This module is compulsory for BSc Anthropology (and associated year abroad programmes), BSc Biological Anthropology (and associated year abroad programmes) BA Social Anthropology (and associated year abroad programmes).
OverviewThis module is an introduction to biological anthropology and human prehistory. It provides an exciting introduction to humans as the product of evolutionary processes. We will explore primates and primate behaviour, human growth and development, elementary genetics, the evolution of our species, origins of agriculture and cities, perceptions of race, and current research into human reproduction and sexuality. Students will develop skills in synthesising information from a range of sources and learn to critically evaluate various hypotheses about human evolution, culture, and behaviour. This module is required for all BSc and BA Anthropology students. The module is also suitable for students in other disciplines who want to understand human evolution, and the history and biology of our species. A background in science is not assumed or required, neither are there any preferred A-levels or other qualifications. The module is team-taught by the biological and medical anthropology staff.
This module appears in:
- Humanities Undergraduate Stage 1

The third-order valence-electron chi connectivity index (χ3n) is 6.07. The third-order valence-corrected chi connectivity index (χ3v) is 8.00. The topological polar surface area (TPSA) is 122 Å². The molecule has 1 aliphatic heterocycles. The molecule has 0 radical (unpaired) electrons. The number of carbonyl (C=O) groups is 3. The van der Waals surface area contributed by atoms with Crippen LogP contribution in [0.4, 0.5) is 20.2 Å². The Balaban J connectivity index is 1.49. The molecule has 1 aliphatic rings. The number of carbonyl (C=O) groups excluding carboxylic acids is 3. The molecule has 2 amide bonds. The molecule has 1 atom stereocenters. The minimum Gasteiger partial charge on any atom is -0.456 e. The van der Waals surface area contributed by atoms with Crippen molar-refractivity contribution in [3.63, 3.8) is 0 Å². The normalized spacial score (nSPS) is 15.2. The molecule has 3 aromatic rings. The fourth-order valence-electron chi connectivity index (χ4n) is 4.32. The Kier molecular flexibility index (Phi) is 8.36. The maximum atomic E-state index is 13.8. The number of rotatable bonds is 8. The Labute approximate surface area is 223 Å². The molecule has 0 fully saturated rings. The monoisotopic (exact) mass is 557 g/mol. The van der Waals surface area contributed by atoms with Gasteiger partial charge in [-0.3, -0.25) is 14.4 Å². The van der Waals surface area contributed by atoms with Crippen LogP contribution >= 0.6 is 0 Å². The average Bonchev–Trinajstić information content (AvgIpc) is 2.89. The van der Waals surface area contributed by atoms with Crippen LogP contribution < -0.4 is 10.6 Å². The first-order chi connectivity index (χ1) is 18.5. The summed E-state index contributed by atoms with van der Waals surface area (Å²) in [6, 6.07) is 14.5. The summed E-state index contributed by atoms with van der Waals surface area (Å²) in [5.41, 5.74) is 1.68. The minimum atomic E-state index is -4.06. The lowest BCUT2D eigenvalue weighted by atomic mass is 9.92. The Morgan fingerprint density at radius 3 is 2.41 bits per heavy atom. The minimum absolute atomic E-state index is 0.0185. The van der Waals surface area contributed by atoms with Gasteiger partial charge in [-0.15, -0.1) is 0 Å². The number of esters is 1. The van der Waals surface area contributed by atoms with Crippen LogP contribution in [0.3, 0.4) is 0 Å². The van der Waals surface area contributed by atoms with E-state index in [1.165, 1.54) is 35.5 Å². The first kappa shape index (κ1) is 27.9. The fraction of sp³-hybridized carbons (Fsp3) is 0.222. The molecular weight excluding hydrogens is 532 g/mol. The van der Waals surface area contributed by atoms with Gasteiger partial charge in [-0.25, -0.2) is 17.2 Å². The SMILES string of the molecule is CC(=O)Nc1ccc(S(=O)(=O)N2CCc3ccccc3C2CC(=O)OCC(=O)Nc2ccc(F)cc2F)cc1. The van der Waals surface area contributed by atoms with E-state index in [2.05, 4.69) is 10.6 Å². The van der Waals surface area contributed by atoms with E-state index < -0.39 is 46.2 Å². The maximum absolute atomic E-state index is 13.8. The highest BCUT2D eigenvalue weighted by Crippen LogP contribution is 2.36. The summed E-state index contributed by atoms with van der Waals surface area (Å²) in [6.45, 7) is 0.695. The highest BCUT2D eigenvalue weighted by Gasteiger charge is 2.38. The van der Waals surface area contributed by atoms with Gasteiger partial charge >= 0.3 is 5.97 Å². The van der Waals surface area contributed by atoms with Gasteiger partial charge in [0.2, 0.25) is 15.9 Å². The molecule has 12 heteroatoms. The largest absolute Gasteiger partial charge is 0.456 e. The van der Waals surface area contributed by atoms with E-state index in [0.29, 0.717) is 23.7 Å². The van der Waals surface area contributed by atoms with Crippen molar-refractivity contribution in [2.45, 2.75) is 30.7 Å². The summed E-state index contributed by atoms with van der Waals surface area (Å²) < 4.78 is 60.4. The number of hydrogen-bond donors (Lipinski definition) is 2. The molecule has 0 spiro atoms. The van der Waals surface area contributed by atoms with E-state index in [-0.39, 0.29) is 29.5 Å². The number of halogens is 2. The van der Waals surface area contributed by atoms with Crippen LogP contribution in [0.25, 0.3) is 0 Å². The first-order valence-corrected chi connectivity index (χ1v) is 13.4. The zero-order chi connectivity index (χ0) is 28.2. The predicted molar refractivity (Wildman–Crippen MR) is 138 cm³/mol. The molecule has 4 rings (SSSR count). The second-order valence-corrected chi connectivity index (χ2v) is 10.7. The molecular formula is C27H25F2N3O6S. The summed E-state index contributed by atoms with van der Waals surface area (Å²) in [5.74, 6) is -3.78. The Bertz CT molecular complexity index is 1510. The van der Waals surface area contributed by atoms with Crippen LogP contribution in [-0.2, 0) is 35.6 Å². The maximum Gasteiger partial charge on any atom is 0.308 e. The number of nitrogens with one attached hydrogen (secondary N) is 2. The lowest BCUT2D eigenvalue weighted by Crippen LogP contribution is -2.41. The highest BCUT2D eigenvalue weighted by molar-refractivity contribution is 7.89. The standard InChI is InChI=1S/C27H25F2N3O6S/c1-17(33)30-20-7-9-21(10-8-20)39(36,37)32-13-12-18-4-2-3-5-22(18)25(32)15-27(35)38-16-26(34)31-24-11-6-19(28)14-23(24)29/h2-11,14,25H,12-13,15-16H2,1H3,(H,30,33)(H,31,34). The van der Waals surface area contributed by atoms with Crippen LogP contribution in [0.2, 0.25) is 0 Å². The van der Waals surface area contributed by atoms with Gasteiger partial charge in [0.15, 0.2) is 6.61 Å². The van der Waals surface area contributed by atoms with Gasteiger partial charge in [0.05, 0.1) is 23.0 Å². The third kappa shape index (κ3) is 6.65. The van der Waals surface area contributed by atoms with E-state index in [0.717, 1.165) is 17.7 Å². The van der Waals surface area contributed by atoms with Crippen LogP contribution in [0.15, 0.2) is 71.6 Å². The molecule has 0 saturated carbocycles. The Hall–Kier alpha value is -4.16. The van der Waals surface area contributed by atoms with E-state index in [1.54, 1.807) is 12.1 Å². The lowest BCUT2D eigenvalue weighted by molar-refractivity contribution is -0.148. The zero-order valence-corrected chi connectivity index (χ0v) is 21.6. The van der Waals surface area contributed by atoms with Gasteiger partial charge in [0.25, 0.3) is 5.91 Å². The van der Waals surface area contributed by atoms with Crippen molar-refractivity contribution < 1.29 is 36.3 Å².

- Short-Term Study
- Social Sciences Undergraduate Stage 1
- Wild Modules
This module is compulsory for BSc Anthropology (and associated year abroad programmes), BSc Biological Anthropology (and associated year abroad programmes) BA Social Anthropology (and associated year abroad programmes). Available as a Wild Module.
Method of assessment
Exam 50%; Coursework 50%
Essay 1 (25%)
Essay 2 (25%)
Note: Only the best mark from these two essays counts towards the final module mark
Course Quiz, 40 minutes (25%)
Boyd & Silk "How Humans Evolved", W.W. Norton, 2006
Jones, et al "The Cambridge Encyclopedia of Human Evolution", Cambridge University Press
Stanford, et al "Biological Anthropology", Prentice Hall, 2009
Scarre, "The Human Past", Thames & Hudson, 2005
8.1. Understand the basic principles of evolution.
8.2. Acquire a good understanding of human prehistory and biology
8.3 Receive exposure to a range of evidence and knowledge drawn from palaeoanthropology, evolutionary biology, comparative primatology, bioarchaeology, medical anthropology, evolutionary psychology, and prehistoric archaeology.
8.4. Understand the basic origins of human culture, behaviour and language.
8.5. Appreciate humans as biological and cultural entities